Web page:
Not much to this one, the description gets it all, but look at the cute and relatively low price of $20, this looks like a fun filler.



Tabletopia is a sandbox. Players should know the rules of the game to play it. There is no AI or rules enforcement, but at the same time it has the freedom to play the game your way - exactly as if you were playing at a real table.

This is my choice for my first KICK OF THE WEEK. The sheer gaming potential of such a program is limitless, as well as the creative implementations for game designers this looks incredible.


Thursday, August 20, 2015

The Weekly Route - From the Panama Canal to a dystopian future

The Weekly Route is never planned, sometimes there may be lots of stops and occasionally just one or two. This is where I like to take a look back at the previous week and check out the stops my gaming hobby took me to. Going to add something new this week, my CHOICE DESTINATION, basically my game of the week.

Dice to the Panamax!
First let's hop on a ship in Central America and traverse the Panama Canal, I have been hoping for a chance to get this one in. Finally it came my way at our Sunday game night. This is a pick up and deliver game turned upto eleven, a heavy euro which involves dice action assignments with a sidebar of stock manipulation. Of course for a first play it was a lot of learning and taking in all the aspects. I did love the dock bumping mechanic and how you can affect other peoples ships and deliveries to your own advantage. This one surely requires a return visit for me to fully appreciate it.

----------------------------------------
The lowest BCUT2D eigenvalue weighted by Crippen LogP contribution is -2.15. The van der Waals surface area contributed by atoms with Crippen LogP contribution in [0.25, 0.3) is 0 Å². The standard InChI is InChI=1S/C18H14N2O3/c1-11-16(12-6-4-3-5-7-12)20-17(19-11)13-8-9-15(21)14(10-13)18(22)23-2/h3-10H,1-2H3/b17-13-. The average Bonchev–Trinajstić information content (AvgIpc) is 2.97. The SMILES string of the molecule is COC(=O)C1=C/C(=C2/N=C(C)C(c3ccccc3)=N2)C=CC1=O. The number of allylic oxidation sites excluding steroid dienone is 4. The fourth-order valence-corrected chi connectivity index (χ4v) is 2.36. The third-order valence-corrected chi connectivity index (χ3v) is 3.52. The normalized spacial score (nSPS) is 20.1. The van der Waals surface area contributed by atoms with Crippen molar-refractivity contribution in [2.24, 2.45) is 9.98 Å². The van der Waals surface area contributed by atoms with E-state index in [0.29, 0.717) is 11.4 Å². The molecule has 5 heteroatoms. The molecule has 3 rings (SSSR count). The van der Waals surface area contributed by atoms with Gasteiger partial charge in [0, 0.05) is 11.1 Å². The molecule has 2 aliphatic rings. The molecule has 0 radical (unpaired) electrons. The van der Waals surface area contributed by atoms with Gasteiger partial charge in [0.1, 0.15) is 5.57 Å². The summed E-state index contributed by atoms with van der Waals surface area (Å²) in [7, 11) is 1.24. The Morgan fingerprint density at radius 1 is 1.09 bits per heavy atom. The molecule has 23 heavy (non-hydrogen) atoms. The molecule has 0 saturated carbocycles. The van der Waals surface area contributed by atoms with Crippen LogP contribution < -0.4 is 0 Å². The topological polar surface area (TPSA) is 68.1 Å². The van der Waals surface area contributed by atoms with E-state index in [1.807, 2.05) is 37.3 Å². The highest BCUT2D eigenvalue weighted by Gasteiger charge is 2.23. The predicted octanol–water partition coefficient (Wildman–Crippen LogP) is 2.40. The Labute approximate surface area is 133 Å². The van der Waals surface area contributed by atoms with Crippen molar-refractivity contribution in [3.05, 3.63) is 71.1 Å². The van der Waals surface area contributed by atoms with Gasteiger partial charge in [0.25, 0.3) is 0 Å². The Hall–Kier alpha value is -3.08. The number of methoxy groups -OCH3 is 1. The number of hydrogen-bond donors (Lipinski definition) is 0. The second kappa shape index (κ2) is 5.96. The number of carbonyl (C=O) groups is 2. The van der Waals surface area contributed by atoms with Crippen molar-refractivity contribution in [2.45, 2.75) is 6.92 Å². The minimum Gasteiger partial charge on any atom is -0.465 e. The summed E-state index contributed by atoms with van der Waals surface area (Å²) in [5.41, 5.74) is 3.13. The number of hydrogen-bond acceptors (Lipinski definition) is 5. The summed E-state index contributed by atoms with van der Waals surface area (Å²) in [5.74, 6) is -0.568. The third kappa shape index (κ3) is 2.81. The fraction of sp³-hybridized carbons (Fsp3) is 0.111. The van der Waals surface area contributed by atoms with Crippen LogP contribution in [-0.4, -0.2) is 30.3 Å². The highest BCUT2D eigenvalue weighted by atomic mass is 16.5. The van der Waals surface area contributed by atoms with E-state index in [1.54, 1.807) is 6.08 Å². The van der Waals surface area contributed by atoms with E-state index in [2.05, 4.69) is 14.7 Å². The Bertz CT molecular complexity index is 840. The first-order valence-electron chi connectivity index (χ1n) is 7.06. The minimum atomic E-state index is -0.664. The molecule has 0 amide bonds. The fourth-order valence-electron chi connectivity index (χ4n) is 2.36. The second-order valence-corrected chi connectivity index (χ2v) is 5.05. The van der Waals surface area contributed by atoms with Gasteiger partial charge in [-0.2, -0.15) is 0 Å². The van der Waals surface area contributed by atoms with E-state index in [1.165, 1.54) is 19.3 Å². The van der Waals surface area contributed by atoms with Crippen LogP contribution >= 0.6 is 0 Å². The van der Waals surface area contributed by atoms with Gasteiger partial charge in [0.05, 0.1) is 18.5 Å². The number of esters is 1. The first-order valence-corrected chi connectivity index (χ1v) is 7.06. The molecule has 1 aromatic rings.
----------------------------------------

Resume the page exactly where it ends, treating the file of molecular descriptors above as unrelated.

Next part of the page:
Farmers fight too
Lords of Xidit
A programming game that is less punishing than Robo-Rally or Colt Express, in this you get to be a Idrakys - the noble heirs of Xidit, and you must journey around the land collecting up brave warriors to fight off the marauding creatures, in the process accumulate your wealth, send bards to sing your praises or build up your guilds. At the end game you have to compare your standings in each of those three areas to determine the final legend of Xidit. A game that is pleasing on the eye on the table, a bright and colorful landscape of creatures and recruits. Attack the darkness with me next time!

Grand Cru
Before Viticulture and Vinhos there was this wine making game. You are an ambitious vintner setup up your vineyard, you have to begin by taking loans so you have money to spend on new vines or improvements to your business. Money is tight and wise choices will guide how well you do, you may look at short term gains, or hope for a long-tern play and wait for those expensive wines to mature. The game ends when someone has paid back all their loans and who has the most profitable vineyard wins. The opening loan mechanic interested me, you basically choose how much in debt you want to start off and it will certainly limit you if you go for less loans. I only got to play this two player with my wife, I think it needs another play with more players, but if Viticulture is anywhere near this won't see the light of day.

Building a dystopia
My final star